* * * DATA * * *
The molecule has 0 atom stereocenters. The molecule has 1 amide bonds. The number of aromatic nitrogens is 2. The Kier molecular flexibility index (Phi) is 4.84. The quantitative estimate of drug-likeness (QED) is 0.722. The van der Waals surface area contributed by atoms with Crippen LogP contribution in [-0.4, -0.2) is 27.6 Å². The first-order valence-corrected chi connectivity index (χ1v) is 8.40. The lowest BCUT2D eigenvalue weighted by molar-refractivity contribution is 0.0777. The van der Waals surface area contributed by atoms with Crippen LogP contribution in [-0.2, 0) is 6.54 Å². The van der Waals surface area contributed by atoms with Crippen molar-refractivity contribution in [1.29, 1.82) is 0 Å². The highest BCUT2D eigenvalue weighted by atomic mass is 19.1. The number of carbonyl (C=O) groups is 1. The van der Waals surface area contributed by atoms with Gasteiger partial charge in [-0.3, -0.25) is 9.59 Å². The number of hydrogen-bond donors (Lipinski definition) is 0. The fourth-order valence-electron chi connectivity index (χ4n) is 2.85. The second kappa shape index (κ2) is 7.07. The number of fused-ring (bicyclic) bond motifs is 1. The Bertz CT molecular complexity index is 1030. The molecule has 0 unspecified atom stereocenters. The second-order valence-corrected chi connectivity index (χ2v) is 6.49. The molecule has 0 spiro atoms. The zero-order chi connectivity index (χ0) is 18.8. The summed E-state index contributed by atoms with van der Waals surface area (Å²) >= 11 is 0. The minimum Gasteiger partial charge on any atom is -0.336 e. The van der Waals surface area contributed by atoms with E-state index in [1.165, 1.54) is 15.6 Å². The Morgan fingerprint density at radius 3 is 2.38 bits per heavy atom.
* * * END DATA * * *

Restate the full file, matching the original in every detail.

The molecule has 0 atom stereocenters. The molecule has 1 amide bonds. The number of aromatic nitrogens is 2. The Kier molecular flexibility index (Phi) is 4.84. The quantitative estimate of drug-likeness (QED) is 0.722. The van der Waals surface area contributed by atoms with Crippen LogP contribution in [-0.4, -0.2) is 27.6 Å². The first-order valence-corrected chi connectivity index (χ1v) is 8.40. The lowest BCUT2D eigenvalue weighted by molar-refractivity contribution is 0.0777. The van der Waals surface area contributed by atoms with Crippen LogP contribution in [-0.2, 0) is 6.54 Å². The van der Waals surface area contributed by atoms with Crippen molar-refractivity contribution in [1.29, 1.82) is 0 Å². The highest BCUT2D eigenvalue weighted by atomic mass is 19.1. The number of carbonyl (C=O) groups is 1. The van der Waals surface area contributed by atoms with Gasteiger partial charge in [-0.3, -0.25) is 9.59 Å². The number of hydrogen-bond donors (Lipinski definition) is 0. The fourth-order valence-electron chi connectivity index (χ4n) is 2.85. The second kappa shape index (κ2) is 7.07. The number of fused-ring (bicyclic) bond motifs is 1. The Bertz CT molecular complexity index is 1030. The molecule has 0 unspecified atom stereocenters. The second-order valence-corrected chi connectivity index (χ2v) is 6.49. The molecule has 0 spiro atoms. The zero-order chi connectivity index (χ0) is 18.8. The summed E-state index contributed by atoms with van der Waals surface area (Å²) >= 11 is 0. The minimum Gasteiger partial charge on any atom is -0.336 e. The van der Waals surface area contributed by atoms with E-state index in [1.165, 1.54) is 15.6 Å². The Morgan fingerprint density at radius 3 is 2.38 bits per heavy atom.